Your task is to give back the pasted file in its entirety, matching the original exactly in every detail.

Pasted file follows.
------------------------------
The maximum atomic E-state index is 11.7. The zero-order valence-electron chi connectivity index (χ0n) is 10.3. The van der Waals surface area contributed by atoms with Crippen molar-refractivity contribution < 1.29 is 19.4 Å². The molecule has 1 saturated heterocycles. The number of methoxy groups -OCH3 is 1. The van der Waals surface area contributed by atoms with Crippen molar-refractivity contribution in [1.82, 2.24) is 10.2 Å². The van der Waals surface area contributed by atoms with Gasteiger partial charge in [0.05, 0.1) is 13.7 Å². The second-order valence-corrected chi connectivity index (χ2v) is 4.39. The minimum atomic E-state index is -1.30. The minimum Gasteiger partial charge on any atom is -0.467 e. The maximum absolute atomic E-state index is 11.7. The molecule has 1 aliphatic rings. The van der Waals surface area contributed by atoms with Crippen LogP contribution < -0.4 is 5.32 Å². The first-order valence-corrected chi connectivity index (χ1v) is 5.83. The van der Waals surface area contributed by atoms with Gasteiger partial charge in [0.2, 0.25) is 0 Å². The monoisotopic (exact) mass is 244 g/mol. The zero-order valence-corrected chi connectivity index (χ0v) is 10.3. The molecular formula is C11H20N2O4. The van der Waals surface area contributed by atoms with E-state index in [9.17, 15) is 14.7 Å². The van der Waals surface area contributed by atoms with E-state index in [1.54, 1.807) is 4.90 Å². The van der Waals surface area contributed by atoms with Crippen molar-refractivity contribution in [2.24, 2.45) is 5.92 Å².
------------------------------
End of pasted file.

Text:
The maximum atomic E-state index is 11.7. The zero-order valence-electron chi connectivity index (χ0n) is 10.3. The van der Waals surface area contributed by atoms with Crippen molar-refractivity contribution < 1.29 is 19.4 Å². The molecule has 1 saturated heterocycles. The number of methoxy groups -OCH3 is 1. The van der Waals surface area contributed by atoms with Crippen molar-refractivity contribution in [1.82, 2.24) is 10.2 Å². The van der Waals surface area contributed by atoms with Gasteiger partial charge in [0.05, 0.1) is 13.7 Å². The second-order valence-corrected chi connectivity index (χ2v) is 4.39. The minimum atomic E-state index is -1.30. The minimum Gasteiger partial charge on any atom is -0.467 e. The maximum absolute atomic E-state index is 11.7. The molecule has 1 aliphatic rings. The van der Waals surface area contributed by atoms with Crippen LogP contribution < -0.4 is 5.32 Å². The first-order valence-corrected chi connectivity index (χ1v) is 5.83. The van der Waals surface area contributed by atoms with Gasteiger partial charge in [0.2, 0.25) is 0 Å². The monoisotopic (exact) mass is 244 g/mol. The zero-order valence-corrected chi connectivity index (χ0v) is 10.3. The molecular formula is C11H20N2O4. The van der Waals surface area contributed by atoms with E-state index in [9.17, 15) is 14.7 Å². The van der Waals surface area contributed by atoms with E-state index in [1.54, 1.807) is 4.90 Å². The van der Waals surface area contributed by atoms with Crippen molar-refractivity contribution in [2.24, 2.45) is 5.92 Å².